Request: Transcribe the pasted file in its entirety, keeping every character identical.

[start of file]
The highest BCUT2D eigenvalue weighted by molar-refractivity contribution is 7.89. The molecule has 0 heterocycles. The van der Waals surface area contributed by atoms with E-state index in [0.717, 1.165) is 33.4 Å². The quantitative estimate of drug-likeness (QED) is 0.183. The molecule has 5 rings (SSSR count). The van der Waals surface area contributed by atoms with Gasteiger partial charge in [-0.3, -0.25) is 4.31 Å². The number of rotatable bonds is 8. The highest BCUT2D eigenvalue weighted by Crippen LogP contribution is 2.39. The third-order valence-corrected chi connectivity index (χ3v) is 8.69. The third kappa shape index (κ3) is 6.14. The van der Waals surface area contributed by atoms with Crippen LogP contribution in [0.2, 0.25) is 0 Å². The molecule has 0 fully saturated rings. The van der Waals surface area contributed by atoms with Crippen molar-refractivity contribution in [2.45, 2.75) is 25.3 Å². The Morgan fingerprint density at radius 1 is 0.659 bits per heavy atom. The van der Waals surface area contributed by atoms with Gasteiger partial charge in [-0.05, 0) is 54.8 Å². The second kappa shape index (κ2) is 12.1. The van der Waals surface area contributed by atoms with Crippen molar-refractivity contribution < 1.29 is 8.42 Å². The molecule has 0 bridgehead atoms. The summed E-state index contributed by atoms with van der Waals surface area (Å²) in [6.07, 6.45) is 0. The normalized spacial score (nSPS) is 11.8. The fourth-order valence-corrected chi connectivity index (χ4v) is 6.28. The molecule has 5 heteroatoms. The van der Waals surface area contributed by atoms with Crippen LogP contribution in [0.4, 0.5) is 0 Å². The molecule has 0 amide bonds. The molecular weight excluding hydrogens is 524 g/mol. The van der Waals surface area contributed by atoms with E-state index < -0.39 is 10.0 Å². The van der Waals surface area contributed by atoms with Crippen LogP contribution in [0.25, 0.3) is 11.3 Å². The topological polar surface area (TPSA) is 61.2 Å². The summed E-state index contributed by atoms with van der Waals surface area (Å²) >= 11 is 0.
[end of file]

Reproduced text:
The highest BCUT2D eigenvalue weighted by molar-refractivity contribution is 7.89. The molecule has 0 heterocycles. The van der Waals surface area contributed by atoms with E-state index in [0.717, 1.165) is 33.4 Å². The quantitative estimate of drug-likeness (QED) is 0.183. The molecule has 5 rings (SSSR count). The van der Waals surface area contributed by atoms with Gasteiger partial charge in [-0.3, -0.25) is 4.31 Å². The number of rotatable bonds is 8. The highest BCUT2D eigenvalue weighted by Crippen LogP contribution is 2.39. The third-order valence-corrected chi connectivity index (χ3v) is 8.69. The third kappa shape index (κ3) is 6.14. The van der Waals surface area contributed by atoms with Crippen LogP contribution in [0.2, 0.25) is 0 Å². The molecule has 0 fully saturated rings. The van der Waals surface area contributed by atoms with Crippen molar-refractivity contribution in [2.45, 2.75) is 25.3 Å². The Morgan fingerprint density at radius 1 is 0.659 bits per heavy atom. The van der Waals surface area contributed by atoms with Gasteiger partial charge in [-0.05, 0) is 54.8 Å². The second kappa shape index (κ2) is 12.1. The van der Waals surface area contributed by atoms with Crippen molar-refractivity contribution < 1.29 is 8.42 Å². The molecule has 0 bridgehead atoms. The summed E-state index contributed by atoms with van der Waals surface area (Å²) in [6.07, 6.45) is 0. The normalized spacial score (nSPS) is 11.8. The fourth-order valence-corrected chi connectivity index (χ4v) is 6.28. The molecule has 5 heteroatoms. The van der Waals surface area contributed by atoms with Crippen LogP contribution in [0.4, 0.5) is 0 Å². The molecule has 0 amide bonds. The molecular weight excluding hydrogens is 524 g/mol. The van der Waals surface area contributed by atoms with E-state index < -0.39 is 10.0 Å². The van der Waals surface area contributed by atoms with Crippen LogP contribution in [0.25, 0.3) is 11.3 Å². The topological polar surface area (TPSA) is 61.2 Å². The summed E-state index contributed by atoms with van der Waals surface area (Å²) >= 11 is 0.